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Salvation - Faith

Cairns defines faith “as the work of the Holy Spirit, His gift to God’s elect, enabling them to believe as true whatever God has revealed in His Word and to accept, receive, and rest upon Christ alone for justification, sanctification, and eternal life. It is never alone, being always accompanied by repentance and producing good works.”[1]
Charles Ryrie states, “Faith means ‘confidence, trust, holding something as true.’ Certainly, faith must have some content. There must be confidence about something or in someone. To believe in Christ for salvation means to have confidence that He can remove the guilt of sin and give eternal life. It means to believe that He can solve the problem of sin which is what keeps a person out of heaven.”[2]
When writing about faith in relation to salvation, Charles Hodge states, “That faith, therefore, which is connected with salvation, includes knowledge, that is a perception of the truth and its qualities; assent, or the persuasion of the truth of the object of faith; and trust, or reliance. The exercise, or state of mind expressed by the word faith, as used in the Scriptures, is not mere assent, or mere trust; it is the intelligent perception, reception, and reliance on the truth, as revealed in the Gospel.”[3]

Critical to understanding the biblical definition of faith in connection with salvation is, understanding the three elements that are part of that definition:
(1) Faith is knowledge. By this we mean that faith knows the facts about something or someone, it rests upon evidence rather than it being a blind act taken because of a lack of knowledge (Ps. 9:10; Rom. 10:17).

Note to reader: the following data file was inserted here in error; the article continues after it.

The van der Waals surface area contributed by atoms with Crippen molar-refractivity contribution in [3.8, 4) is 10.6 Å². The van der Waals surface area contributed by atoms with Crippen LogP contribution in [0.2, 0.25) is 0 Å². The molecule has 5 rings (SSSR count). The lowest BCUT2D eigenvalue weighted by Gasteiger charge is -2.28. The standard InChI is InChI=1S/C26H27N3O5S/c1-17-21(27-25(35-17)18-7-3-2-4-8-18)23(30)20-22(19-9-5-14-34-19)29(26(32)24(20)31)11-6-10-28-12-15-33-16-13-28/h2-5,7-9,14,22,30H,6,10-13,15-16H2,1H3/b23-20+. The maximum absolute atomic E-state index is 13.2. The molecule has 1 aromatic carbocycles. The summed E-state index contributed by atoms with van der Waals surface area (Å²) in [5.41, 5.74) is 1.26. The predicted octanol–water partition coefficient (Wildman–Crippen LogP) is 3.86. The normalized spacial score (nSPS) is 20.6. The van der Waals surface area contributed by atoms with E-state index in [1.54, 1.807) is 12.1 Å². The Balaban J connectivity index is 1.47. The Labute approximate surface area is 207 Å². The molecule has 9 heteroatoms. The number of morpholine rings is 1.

(2) Faith is assent. In other words, knowledge of the facts results in believing those facts. Knowledge becomes conviction; knowledge goes from being mental to being heartfelt.
(3) Faith is trust. This means we appropriate those convictions and completely surrender and submit to the object of our faith. Trust is giving consent to the will to take action, to move, embrace, and receive (John 1:12) without reservation the Christ it believes. Faith takes us from knowledge about Christ to belief in Christ.

The Bible is very clear in teaching that God is the source of faith, faith is a gift (Rom. 12:3; Phil. 1:29), and it is given to those who do not resist the Holy Spirit who creates it in the hearts of men, leading them to repentance and enabling them to trust. The result of faith is salvation (John 1:12; Rom. 5:1; Gal. 3:26).

[1] Alan CairnsDictionary of Theological Terms, expanded third edition (Greenville: Ambassador Emerald International, 2002), p. 175.
[2] Charles C. Ryrie, So Great Salvation (Wheaton: Victor, 1989), pp. 118, 119.
[3] Charles Hodge, Commentary on the Epistle to the Romans (Grand Rapids: Eerdmans, 1967), p. 29.


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